The Charleston was born at the Savoy. A sepia cavalcade of jazz could be based on the dance crazes that were cradled in one upper Manhattan ballroom. After the  Charleston, they gave out the Blackbottom and it was succeeded by the Lindy Hop, Truckin´, Suzy-Q, Boogie-Woogie and Big Apple, with a few others in between. For dancing like that, ecstatic, jubilant, all out dancing you have to have music. That´s where Duke Ellington, the great Duke who means so much to American music, comes in. He got his first big breaks at the Savoy. The late drummer genius Chick Webb was discovered here. Ella Fitzgerald, Cab Calloway, Louis Armstrong, Jimmy Lunceford, Erskine and Coleman Hawkins, The Four Ink Spots – began their careers in the Savoy.

The kids who go there – attracted by a reasonable admission price, ten-cent beer and jazz played by masters – go strictly to dance.

Many songs have been composed by musicians, sitting around its lively atmosphere. They say Hoagy Carmichael wrote his ever popular “Stardust” while sitting at the Savoy. Gene Krupa jotted down his startling “Bolero” there one night. Chick Webb dictated “Stompin´at the Savoy” to Ella Fitzgerald in a moment of inspiration between dance sets. “Tuxedo Junction” was born there.

The Stompin´at the Savoy reaches its zenith on Thursday nights. This is a free night for ladies. By eleven, the dance floor is jammed. By midnight the building seems to be rocking with rhythm and the dancing that goes on would bring joy to the heart of a wooden Indian.

A cavalcade of dances could be based on the styles cradled in the Savoy – birthplace of the Charleston, Blackbottom, Truckin´, Lindy Hop, and Big Apple.

(captions from Music Makers magazine:)

This series of action pictures shows members of the Savoy´s “Four Hundred Club” in action on the dance floor. The club is composed of the best dancers in Harlem.

While the band on the platform provides torrid rhythms, they skillfully toss their partners toward the ceiling, or around their shoulders.

There is no charge for membership in the “Four Hundred Club”, but aspirants must demonstrate to members that they are good enough dancers.

Once admitted to the club, they may attend the regular Tuesday night dance sessions at the Savoy and get in at the club rate, which is less expensive.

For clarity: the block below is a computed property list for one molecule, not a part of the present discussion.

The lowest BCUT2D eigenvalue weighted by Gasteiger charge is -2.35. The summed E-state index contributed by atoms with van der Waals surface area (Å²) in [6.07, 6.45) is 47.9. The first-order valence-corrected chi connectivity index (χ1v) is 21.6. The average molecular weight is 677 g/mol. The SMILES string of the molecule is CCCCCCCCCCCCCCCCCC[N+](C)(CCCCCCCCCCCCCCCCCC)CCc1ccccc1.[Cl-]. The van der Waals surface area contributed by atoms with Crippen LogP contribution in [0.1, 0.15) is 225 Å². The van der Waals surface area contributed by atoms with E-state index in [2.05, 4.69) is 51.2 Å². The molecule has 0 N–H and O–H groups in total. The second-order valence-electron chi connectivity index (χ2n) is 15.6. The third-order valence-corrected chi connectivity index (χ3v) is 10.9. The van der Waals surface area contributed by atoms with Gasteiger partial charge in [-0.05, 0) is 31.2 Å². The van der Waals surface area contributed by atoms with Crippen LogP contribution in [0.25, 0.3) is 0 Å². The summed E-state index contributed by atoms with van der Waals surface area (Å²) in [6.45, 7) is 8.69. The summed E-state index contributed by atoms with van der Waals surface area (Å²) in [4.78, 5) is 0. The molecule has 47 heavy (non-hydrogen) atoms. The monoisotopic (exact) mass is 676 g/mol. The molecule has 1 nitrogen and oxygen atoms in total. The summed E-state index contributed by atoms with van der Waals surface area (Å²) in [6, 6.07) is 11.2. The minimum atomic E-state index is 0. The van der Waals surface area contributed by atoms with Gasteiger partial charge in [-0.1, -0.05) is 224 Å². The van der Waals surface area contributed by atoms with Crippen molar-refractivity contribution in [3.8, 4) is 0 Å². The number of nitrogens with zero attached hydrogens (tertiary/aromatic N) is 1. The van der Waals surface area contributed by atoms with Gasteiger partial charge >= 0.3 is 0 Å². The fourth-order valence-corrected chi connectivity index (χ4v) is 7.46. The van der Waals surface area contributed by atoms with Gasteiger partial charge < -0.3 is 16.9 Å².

At these sessions of the “Four Hundred Club” you see some of the smartest amateur dancing on view anywhere.

As performed by the members of the “Four Hundred Club”, this interpretation of the “Big Apple” would bring down the house in any theatre.

Truckin´and the Lindy Hop are highly popular dances among the Savoy Stompers. Here you see a Truckin´couple being “sent” clear out of this world.

When the highly expert members of the Club put on a group number at their Tuesday night gatherings, other dancers mass around the floor and watch.

Fast action is characteristic of the youngsters when they “get hot” while Stompin´at the Savoy. Here is a remarkable photo that captures the speed and spirit of a dancing couple.

Photos by Barry

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JIMMY JIMSON, Lavender Coffin

I didn`t know how to record this any other way because I can`t plug my old record player that plays 78 rpm records into my computer. A slight departure from my usual 45s-only policy but it`s still a single! I bought this in the little thrift-store in my street for 2 euros. “Lavender Coffin” is the swing classic written in 1949 by Shirley Albert and made famous by Lionel Hampton. Here it`s sung by a Jimmy Jimson and backed by Werner Deinert and his band. At least that`s what it says on the label. It was released on the local Berlin label Metrophon, probably in the early 50s. I`m not a swing expert so I don`t know much more except that this ROCKS! Even more than the original Hampton version!

The B-side is a instrumental called “Mohrchen`s Boogie” written by Werner Deinert himself, that I didn`t record because it was a lot of work recording only one song this way.

I did however convert the audio track of the video of Lavender Coffin into this mp3…

JIMMY JIMSON, Lavender Coffin

And these are my “new” tracks:

JIMMY JIMSON, Lavender Coffin, 1949

WERNER DEINERT UND SEIN ORCHESTER, Mohrchens Boogie, 1949